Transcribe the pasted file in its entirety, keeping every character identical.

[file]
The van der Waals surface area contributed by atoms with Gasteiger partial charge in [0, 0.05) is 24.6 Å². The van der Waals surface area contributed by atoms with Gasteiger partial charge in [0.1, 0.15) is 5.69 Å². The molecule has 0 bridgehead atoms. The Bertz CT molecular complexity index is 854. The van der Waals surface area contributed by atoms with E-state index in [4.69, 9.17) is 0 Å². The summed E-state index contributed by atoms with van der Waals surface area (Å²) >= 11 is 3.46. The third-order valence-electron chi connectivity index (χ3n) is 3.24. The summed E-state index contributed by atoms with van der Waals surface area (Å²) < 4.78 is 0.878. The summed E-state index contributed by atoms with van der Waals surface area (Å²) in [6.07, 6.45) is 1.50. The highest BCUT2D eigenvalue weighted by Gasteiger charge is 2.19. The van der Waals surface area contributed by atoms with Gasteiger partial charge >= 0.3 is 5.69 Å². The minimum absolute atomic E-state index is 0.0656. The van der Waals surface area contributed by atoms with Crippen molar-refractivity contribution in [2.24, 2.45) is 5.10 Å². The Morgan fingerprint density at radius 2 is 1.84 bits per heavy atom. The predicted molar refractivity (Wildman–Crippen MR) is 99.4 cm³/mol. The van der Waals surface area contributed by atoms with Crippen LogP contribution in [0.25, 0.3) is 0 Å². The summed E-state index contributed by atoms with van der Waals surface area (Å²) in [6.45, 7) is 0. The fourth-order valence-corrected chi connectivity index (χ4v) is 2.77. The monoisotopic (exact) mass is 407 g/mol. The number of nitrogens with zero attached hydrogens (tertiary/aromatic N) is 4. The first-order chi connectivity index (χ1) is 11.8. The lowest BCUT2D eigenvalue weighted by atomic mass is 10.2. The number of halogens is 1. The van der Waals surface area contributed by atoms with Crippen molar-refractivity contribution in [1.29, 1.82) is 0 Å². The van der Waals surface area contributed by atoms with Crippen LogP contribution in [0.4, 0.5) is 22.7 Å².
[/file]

The van der Waals surface area contributed by atoms with Gasteiger partial charge in [0, 0.05) is 24.6 Å². The van der Waals surface area contributed by atoms with Gasteiger partial charge in [0.1, 0.15) is 5.69 Å². The molecule has 0 bridgehead atoms. The Bertz CT molecular complexity index is 854. The van der Waals surface area contributed by atoms with E-state index in [4.69, 9.17) is 0 Å². The summed E-state index contributed by atoms with van der Waals surface area (Å²) >= 11 is 3.46. The third-order valence-electron chi connectivity index (χ3n) is 3.24. The summed E-state index contributed by atoms with van der Waals surface area (Å²) < 4.78 is 0.878. The summed E-state index contributed by atoms with van der Waals surface area (Å²) in [6.07, 6.45) is 1.50. The highest BCUT2D eigenvalue weighted by Gasteiger charge is 2.19. The van der Waals surface area contributed by atoms with Gasteiger partial charge >= 0.3 is 5.69 Å². The minimum absolute atomic E-state index is 0.0656. The van der Waals surface area contributed by atoms with Crippen molar-refractivity contribution in [2.24, 2.45) is 5.10 Å². The Morgan fingerprint density at radius 2 is 1.84 bits per heavy atom. The predicted molar refractivity (Wildman–Crippen MR) is 99.4 cm³/mol. The van der Waals surface area contributed by atoms with Crippen LogP contribution in [0.25, 0.3) is 0 Å². The summed E-state index contributed by atoms with van der Waals surface area (Å²) in [6.45, 7) is 0. The fourth-order valence-corrected chi connectivity index (χ4v) is 2.77. The monoisotopic (exact) mass is 407 g/mol. The number of nitrogens with zero attached hydrogens (tertiary/aromatic N) is 4. The first-order chi connectivity index (χ1) is 11.8. The lowest BCUT2D eigenvalue weighted by atomic mass is 10.2. The number of halogens is 1. The van der Waals surface area contributed by atoms with Crippen molar-refractivity contribution in [1.29, 1.82) is 0 Å². The van der Waals surface area contributed by atoms with Crippen LogP contribution in [0.4, 0.5) is 22.7 Å².